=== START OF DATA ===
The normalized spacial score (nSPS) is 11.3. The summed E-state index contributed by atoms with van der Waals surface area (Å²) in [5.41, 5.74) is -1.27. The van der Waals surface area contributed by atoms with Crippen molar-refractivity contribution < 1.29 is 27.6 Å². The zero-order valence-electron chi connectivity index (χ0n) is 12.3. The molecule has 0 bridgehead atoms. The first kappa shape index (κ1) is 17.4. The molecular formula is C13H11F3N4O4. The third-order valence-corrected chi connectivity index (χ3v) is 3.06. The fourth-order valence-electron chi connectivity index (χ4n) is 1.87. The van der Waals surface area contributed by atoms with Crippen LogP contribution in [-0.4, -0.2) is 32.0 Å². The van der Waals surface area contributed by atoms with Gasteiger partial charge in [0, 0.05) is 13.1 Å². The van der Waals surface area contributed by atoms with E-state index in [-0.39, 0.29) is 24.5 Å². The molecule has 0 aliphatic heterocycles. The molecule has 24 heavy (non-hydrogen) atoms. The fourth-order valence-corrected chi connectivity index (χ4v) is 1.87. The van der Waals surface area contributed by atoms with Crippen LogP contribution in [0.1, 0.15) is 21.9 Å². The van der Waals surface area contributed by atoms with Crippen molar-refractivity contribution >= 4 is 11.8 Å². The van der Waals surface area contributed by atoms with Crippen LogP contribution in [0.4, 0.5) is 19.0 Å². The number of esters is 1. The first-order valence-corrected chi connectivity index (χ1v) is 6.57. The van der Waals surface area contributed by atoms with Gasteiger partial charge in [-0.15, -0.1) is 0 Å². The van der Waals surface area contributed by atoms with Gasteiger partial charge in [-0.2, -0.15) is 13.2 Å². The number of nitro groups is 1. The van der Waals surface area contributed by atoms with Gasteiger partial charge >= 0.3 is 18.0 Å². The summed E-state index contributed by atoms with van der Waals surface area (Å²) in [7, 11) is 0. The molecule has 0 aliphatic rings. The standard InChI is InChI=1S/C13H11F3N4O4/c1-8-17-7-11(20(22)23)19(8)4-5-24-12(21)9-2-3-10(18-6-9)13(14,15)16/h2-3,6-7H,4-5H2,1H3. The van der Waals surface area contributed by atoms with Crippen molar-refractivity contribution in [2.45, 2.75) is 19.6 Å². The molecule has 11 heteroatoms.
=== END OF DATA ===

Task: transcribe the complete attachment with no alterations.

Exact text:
The normalized spacial score (nSPS) is 11.3. The summed E-state index contributed by atoms with van der Waals surface area (Å²) in [5.41, 5.74) is -1.27. The van der Waals surface area contributed by atoms with Crippen molar-refractivity contribution < 1.29 is 27.6 Å². The zero-order valence-electron chi connectivity index (χ0n) is 12.3. The molecule has 0 bridgehead atoms. The first kappa shape index (κ1) is 17.4. The molecular formula is C13H11F3N4O4. The third-order valence-corrected chi connectivity index (χ3v) is 3.06. The fourth-order valence-electron chi connectivity index (χ4n) is 1.87. The van der Waals surface area contributed by atoms with Crippen LogP contribution in [-0.4, -0.2) is 32.0 Å². The van der Waals surface area contributed by atoms with Gasteiger partial charge in [0, 0.05) is 13.1 Å². The van der Waals surface area contributed by atoms with E-state index in [-0.39, 0.29) is 24.5 Å². The molecule has 0 aliphatic heterocycles. The molecule has 24 heavy (non-hydrogen) atoms. The fourth-order valence-corrected chi connectivity index (χ4v) is 1.87. The van der Waals surface area contributed by atoms with Crippen LogP contribution in [0.1, 0.15) is 21.9 Å². The van der Waals surface area contributed by atoms with Crippen molar-refractivity contribution >= 4 is 11.8 Å². The van der Waals surface area contributed by atoms with Crippen LogP contribution in [0.4, 0.5) is 19.0 Å². The number of esters is 1. The first-order valence-corrected chi connectivity index (χ1v) is 6.57. The van der Waals surface area contributed by atoms with Gasteiger partial charge in [-0.15, -0.1) is 0 Å². The van der Waals surface area contributed by atoms with Gasteiger partial charge in [-0.2, -0.15) is 13.2 Å². The number of nitro groups is 1. The van der Waals surface area contributed by atoms with Gasteiger partial charge >= 0.3 is 18.0 Å². The summed E-state index contributed by atoms with van der Waals surface area (Å²) in [7, 11) is 0. The molecule has 0 aliphatic rings. The standard InChI is InChI=1S/C13H11F3N4O4/c1-8-17-7-11(20(22)23)19(8)4-5-24-12(21)9-2-3-10(18-6-9)13(14,15)16/h2-3,6-7H,4-5H2,1H3. The van der Waals surface area contributed by atoms with Crippen molar-refractivity contribution in [2.45, 2.75) is 19.6 Å². The molecule has 11 heteroatoms.